More than a month had passed when she reported to Liu: “They do not yet know that we are remaining here, and so will certainly send others to carry on the task. Tonight I request to cut off some of my hair and leave it before the Commander of Wei’s pillow, to announce that I will not be returning.” Liu permitted this. At the fourth watch (1-3am), she returned, and said: “The message is delivered, but the next night he will certainly send Spirit Boy to kill your servant, and to take the head from his rebellious subordinate. I will do my utmost to kill him; please do not be alarmed.” Liu was tolerant and magnanimous, and showed no sign of fear. That night, they lit the candles, and, after midnight, he saw two banners, one red and one white, fluttering and flying and trading blows above and across the four corners of his bed. After a long time of this he saw a person tumble, as if from thin air, his head detached from his body. Yinniang emerged too, saying: “Spirit Boy is dead.” She dragged the corpse into the hall, and used medicine to transform it into water; not even a hair remained. Yinniang then said: “The next night he will certainly send Cunning Hands Empty Boy to take over. Empty Boy’s skills are such that no human can see his actions, and no spirit can follow his tracks; he is able to join the void and enter the darkness; he is skilled in dissolving form and extinguishing shadow. Yinniang’s skills do not even touch the edge of his; here we rely on the Governor’s fortune. Nonetheless, wrap your neck in jade from Khotan, and bind your body in bedclothes. Yinniang will transform into a tiny midge, hiding inside your intestines, waiting and listening. There is no other way.” Liu did as she said. When the third watch (11pm-1am) came, his eyes were closed but he was not yet asleep, so he heard a clattering around his neck; the sound was loud and clear. Yinniang then leapt from Liu’s mouth, and congratulated him, saying: “The governor is not to worry. This one is like a prize falcon; if one stoop misses, he flies far away, ashamed at having missed. He will not return for a second, and will be a thousand li from here.” Looking at the jade afterwards, he found a dagger mark of several [1459] fen in depth. After this Liu treated her ever more generously.

From the eighth year of the Yuanhe era (813CE), Liu left Xu to go to court, and Yinniang said: “I leave this place to seek exceptional people among the peaks and rivers, but I beg you give a modest living to my husband.” Liu arranged this, and afterwards she vanished, nobody knows where to. When Liu died at his post, Yinniang saddled her donkey and went to the capital, weeping over his coffin before departing. During the Kaicheng era (836-41), Changyi’s son Zong was appointed governor of Lingzhou, and was travelling through Shu on the cliff roads when he encountered Yinniang, looking just as she had used to, very pleased to see him, and riding on her white donkey. She addressed him: “The gentleman faces a great catastrophe, and is not suited to remaining here.” She brought out a grain of medicine, and ordered him to take it. She said: “You must leave office urgently, within a year; only them will you escape this misfortune. My medicine’s effect only offers protection for one year.” Not entirely convinced, Zong gave her coloured silks. Yinniang would not accept anything, but drank heavily with him, and then departed. After a year, Zong had not quit his post, and he indeed died in Lingzhou. After that, none saw Yinniang again.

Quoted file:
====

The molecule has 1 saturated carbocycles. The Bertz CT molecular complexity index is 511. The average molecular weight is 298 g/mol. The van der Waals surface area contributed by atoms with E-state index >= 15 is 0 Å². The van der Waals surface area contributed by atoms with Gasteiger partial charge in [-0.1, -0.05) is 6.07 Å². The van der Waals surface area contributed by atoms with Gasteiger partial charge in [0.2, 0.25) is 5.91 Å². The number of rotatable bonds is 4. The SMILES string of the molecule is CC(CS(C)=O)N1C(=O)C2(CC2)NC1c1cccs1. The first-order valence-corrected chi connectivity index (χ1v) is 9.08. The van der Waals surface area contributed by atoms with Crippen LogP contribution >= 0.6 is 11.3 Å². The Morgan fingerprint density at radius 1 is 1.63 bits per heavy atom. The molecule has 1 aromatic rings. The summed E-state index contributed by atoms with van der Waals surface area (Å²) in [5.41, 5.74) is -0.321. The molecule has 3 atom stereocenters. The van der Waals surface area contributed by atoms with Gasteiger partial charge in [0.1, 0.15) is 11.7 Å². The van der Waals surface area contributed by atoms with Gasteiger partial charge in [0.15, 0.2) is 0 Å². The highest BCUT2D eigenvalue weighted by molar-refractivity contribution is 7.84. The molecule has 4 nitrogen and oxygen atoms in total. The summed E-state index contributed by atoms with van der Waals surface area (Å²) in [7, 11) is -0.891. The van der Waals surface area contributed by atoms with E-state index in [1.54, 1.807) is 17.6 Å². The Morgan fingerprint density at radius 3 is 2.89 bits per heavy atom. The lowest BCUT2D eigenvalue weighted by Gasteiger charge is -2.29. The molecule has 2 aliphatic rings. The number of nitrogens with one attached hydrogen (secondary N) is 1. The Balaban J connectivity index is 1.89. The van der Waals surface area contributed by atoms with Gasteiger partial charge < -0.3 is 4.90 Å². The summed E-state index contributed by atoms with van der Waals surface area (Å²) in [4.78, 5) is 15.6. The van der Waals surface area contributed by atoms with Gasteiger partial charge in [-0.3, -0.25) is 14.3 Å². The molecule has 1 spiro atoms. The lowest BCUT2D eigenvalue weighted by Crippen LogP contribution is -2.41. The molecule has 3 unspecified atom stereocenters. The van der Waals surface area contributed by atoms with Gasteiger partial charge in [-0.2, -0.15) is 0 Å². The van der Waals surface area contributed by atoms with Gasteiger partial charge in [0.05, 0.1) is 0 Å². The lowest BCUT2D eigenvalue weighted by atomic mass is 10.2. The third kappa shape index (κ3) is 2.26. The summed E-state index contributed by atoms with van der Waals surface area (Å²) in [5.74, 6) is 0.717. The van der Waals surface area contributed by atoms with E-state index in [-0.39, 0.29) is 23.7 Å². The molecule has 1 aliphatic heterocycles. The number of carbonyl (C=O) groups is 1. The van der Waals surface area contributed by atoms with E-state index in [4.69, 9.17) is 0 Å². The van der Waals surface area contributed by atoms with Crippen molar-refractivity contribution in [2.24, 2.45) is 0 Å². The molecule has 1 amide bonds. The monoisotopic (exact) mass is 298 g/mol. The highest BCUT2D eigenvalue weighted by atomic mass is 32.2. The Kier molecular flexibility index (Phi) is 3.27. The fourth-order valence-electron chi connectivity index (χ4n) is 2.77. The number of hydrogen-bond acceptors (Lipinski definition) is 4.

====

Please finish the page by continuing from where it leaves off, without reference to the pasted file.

Taken from the Chuanqi 傳奇.[1]

Another translation of this story is found at Yang Hsien-yi and Gladys Yang (trans), Tang Dynasty Stories (Beijing: Panda Books, 1986), pp. 112-17, under the title ‘The General’s Daughter’. A version of the Taiping guangji telling, focussing, if anything, even more strongly on the latter half of the narrative, was filmed by the Taiwanese director Hou Xiaoxian 侯孝賢 as The Assassin (Cike Nie Yinniang 刺客聶隱娘, 2015), winning him the Best Director Award at the 2015 Cannes Film Festival. On this film, see:

https://en.wikipedia.org/wiki/The_Assassin_(2015_film)

https://variety.com/2015/film/features/hou-hsiao-hsien-the-assassin-taiwan-director-1201620922/

https://www.rottentomatoes.com/m/the_assassin_2015/

See also Altenburger, Roland, The Sword or the Needle: The Female Knight-errant (xia) in Traditional Chinese Narrative, Worlds of East Asia, XV (Bern: Peter Lang, 2009) for a thorough discussion of Nie Yinniang’s representation and framing.

[1] Li Fang 李昉, et al., Taiping guangji 太平廣記 (Extensive Gleanings from the Period of Great Harmony), 10 vols (Beijing: Zhonghua shuju, 1961), iv, 194.1456-59: